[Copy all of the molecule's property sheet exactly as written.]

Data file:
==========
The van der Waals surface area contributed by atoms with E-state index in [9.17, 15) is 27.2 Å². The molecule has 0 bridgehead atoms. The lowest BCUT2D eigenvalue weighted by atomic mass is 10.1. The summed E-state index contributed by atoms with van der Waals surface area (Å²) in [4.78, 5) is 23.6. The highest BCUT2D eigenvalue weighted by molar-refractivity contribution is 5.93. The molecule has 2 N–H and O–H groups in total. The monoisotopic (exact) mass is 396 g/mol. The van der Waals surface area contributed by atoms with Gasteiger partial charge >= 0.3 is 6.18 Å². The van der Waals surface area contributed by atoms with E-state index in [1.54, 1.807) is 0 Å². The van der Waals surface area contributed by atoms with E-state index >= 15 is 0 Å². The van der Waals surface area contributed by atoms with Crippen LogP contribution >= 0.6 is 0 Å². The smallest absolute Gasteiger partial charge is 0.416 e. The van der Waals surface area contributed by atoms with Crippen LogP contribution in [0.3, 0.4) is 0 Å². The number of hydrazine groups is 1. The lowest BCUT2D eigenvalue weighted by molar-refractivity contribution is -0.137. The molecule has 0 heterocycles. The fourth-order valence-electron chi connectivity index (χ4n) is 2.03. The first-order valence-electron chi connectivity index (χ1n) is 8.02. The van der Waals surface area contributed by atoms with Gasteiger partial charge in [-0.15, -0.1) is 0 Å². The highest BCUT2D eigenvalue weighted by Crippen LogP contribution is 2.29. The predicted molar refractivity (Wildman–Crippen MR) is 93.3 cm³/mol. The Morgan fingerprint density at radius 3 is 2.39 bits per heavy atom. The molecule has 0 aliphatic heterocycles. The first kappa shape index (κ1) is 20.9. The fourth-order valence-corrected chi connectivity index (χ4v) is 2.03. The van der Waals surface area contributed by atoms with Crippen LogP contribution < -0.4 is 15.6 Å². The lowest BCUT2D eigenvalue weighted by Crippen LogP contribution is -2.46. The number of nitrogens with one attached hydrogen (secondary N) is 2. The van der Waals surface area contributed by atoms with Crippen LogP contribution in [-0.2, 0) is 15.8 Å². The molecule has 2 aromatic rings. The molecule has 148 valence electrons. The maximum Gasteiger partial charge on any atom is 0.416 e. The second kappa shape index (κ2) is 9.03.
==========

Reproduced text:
The van der Waals surface area contributed by atoms with E-state index in [9.17, 15) is 27.2 Å². The molecule has 0 bridgehead atoms. The lowest BCUT2D eigenvalue weighted by atomic mass is 10.1. The summed E-state index contributed by atoms with van der Waals surface area (Å²) in [4.78, 5) is 23.6. The highest BCUT2D eigenvalue weighted by molar-refractivity contribution is 5.93. The molecule has 2 N–H and O–H groups in total. The monoisotopic (exact) mass is 396 g/mol. The van der Waals surface area contributed by atoms with Gasteiger partial charge >= 0.3 is 6.18 Å². The van der Waals surface area contributed by atoms with E-state index in [1.54, 1.807) is 0 Å². The van der Waals surface area contributed by atoms with E-state index >= 15 is 0 Å². The van der Waals surface area contributed by atoms with Crippen LogP contribution >= 0.6 is 0 Å². The smallest absolute Gasteiger partial charge is 0.416 e. The van der Waals surface area contributed by atoms with Crippen LogP contribution in [0.3, 0.4) is 0 Å². The number of hydrazine groups is 1. The lowest BCUT2D eigenvalue weighted by molar-refractivity contribution is -0.137. The molecule has 0 heterocycles. The fourth-order valence-electron chi connectivity index (χ4n) is 2.03. The first-order valence-electron chi connectivity index (χ1n) is 8.02. The van der Waals surface area contributed by atoms with Gasteiger partial charge in [-0.15, -0.1) is 0 Å². The highest BCUT2D eigenvalue weighted by Crippen LogP contribution is 2.29. The predicted molar refractivity (Wildman–Crippen MR) is 93.3 cm³/mol. The Morgan fingerprint density at radius 3 is 2.39 bits per heavy atom. The molecule has 0 aliphatic heterocycles. The first kappa shape index (κ1) is 20.9. The fourth-order valence-corrected chi connectivity index (χ4v) is 2.03. The van der Waals surface area contributed by atoms with Crippen LogP contribution < -0.4 is 15.6 Å². The lowest BCUT2D eigenvalue weighted by Crippen LogP contribution is -2.46. The number of nitrogens with one attached hydrogen (secondary N) is 2. The van der Waals surface area contributed by atoms with Crippen LogP contribution in [-0.2, 0) is 15.8 Å². The molecule has 2 aromatic rings. The molecule has 148 valence electrons. The maximum Gasteiger partial charge on any atom is 0.416 e. The second kappa shape index (κ2) is 9.03.